The Universal Studios theme parks recorded their first profitable quarter since the pandemic began, parent company Comcast reported this morning.
NBCUniversal's theme parks division reported revenue of $1.095 billion in the three months ending June 30, 2021, for an adjusted EBITDA earnings of $221 million. That was up sharply from the $136 million in revenue and a $393 million loss during the same period in 2020, when the parks were largely closed.
However, the numbers remain below the $1.464 billion in revenue and $590 million in adjusted EBITDA earnings that the parks reported during the same period in 2019.
"Orlando is from an attendance standpoint pretty close to back where we were in 2019, even though we don't have any international visitors, and you would expect those international visitors to pick up over time," NBCUniversal CEO Jeff Shell said during a conference call with investors. "In Hollywood, we've only been open a couple months, and we're already approaching our capacity. We're excited about the next couple months and Halloween Horror Nights. The domestic parks, obviously with Covid you just don't know - things could be lumpy, things could be non-linear - but so far the trajectory is really good, and we would like that to continue.
"I would say the thing we're most pleased with is that the protocols have worked, and we've been able to keep people safe - our workers and our guests safe - and I think that is driving the confidence in coming to our parks. Internationally... in Japan, even though that country is a little bit behind as far as Covid, we've been able to get our park back open with some capacity constraints. We have a great attraction there [Super Nintendo World], which is one of our best attractions that we've built anywhere in the world. It rivals Harry Potter, and I'm very excited for that not only in Japan but for Epic Universe down the road and our other parts eventually. So Japan is behind, but feels like it's heading in the right direction, and so that's going to be great. Lastly with Beijing, we're ready to go. It's awesome. It's our most technologically advanced park. Right now, we're going through the final approvals of rides, and that is somewhat indeterminate, but we expect that park to open in the next couple months."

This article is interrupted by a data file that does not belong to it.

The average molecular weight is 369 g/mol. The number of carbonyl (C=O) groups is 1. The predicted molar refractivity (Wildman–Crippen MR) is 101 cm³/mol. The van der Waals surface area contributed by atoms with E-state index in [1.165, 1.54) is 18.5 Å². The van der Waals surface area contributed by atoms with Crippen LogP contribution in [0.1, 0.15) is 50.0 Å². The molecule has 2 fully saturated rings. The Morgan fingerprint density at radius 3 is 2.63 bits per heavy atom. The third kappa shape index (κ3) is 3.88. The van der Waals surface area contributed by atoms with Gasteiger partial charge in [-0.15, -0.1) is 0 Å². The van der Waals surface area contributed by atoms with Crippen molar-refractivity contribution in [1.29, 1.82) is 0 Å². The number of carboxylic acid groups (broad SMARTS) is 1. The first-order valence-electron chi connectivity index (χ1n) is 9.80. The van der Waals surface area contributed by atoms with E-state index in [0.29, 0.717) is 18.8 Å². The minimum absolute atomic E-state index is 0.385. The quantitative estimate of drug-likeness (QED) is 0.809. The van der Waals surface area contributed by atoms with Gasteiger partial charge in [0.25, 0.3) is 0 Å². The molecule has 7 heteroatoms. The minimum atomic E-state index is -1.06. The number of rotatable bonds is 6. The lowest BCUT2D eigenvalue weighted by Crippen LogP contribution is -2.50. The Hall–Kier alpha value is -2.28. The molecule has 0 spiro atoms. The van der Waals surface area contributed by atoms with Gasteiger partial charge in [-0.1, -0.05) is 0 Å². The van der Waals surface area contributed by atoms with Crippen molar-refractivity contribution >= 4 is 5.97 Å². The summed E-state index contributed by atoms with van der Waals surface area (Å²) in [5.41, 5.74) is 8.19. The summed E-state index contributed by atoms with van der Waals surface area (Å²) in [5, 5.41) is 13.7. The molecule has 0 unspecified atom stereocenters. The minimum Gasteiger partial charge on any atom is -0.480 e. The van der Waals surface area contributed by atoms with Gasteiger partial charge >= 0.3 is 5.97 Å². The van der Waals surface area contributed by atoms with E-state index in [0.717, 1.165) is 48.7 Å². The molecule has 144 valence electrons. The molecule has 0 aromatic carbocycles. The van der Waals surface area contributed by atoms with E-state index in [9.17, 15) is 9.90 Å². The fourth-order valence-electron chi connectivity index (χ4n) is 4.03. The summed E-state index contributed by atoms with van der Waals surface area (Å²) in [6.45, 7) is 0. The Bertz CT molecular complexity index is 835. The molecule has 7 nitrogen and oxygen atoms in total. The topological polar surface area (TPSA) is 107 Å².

"Overall our parks are on a good trajectory, and it's hard to see what happens with Covid, but we're pretty pleased."
NBCUniversal's theme parks division includes the Universal Orlando Resort, Universal Studios Hollywood, Universal Studios Japan and a share of the upcoming Universal Studios Beijing, which is now in a soft opening period. Universal Studios Singapore is owned and operated by Resorts World Sentosa under license from NBCUniversal. As a division of a much larger multimedia corporation, Universal's theme parks (like Disney's) do not report the granular data - including attendance - that theme-park-only companies such as Six Flags, Cedar Fair and SeaWorld report.
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